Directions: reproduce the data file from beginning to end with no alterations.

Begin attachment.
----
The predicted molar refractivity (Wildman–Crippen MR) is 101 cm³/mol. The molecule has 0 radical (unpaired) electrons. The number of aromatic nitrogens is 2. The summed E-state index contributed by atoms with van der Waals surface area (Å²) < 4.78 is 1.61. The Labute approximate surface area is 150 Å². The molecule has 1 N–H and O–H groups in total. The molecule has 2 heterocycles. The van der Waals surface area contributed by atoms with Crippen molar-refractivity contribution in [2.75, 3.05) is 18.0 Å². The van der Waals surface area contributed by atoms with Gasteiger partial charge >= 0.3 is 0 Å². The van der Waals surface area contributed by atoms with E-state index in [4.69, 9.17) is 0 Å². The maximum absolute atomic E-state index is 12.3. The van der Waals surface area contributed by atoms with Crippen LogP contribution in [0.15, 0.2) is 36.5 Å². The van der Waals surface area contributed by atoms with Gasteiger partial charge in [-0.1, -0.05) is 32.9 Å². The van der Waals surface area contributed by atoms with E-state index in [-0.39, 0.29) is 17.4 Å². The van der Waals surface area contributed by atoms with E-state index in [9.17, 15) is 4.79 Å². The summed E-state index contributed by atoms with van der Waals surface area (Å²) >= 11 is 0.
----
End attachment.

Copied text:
The predicted molar refractivity (Wildman–Crippen MR) is 101 cm³/mol. The molecule has 0 radical (unpaired) electrons. The number of aromatic nitrogens is 2. The summed E-state index contributed by atoms with van der Waals surface area (Å²) < 4.78 is 1.61. The Labute approximate surface area is 150 Å². The molecule has 1 N–H and O–H groups in total. The molecule has 2 heterocycles. The van der Waals surface area contributed by atoms with Crippen molar-refractivity contribution in [2.75, 3.05) is 18.0 Å². The van der Waals surface area contributed by atoms with Gasteiger partial charge >= 0.3 is 0 Å². The van der Waals surface area contributed by atoms with E-state index in [4.69, 9.17) is 0 Å². The maximum absolute atomic E-state index is 12.3. The van der Waals surface area contributed by atoms with Crippen LogP contribution in [0.15, 0.2) is 36.5 Å². The van der Waals surface area contributed by atoms with Gasteiger partial charge in [-0.1, -0.05) is 32.9 Å². The van der Waals surface area contributed by atoms with E-state index in [-0.39, 0.29) is 17.4 Å². The van der Waals surface area contributed by atoms with E-state index in [9.17, 15) is 4.79 Å². The summed E-state index contributed by atoms with van der Waals surface area (Å²) >= 11 is 0.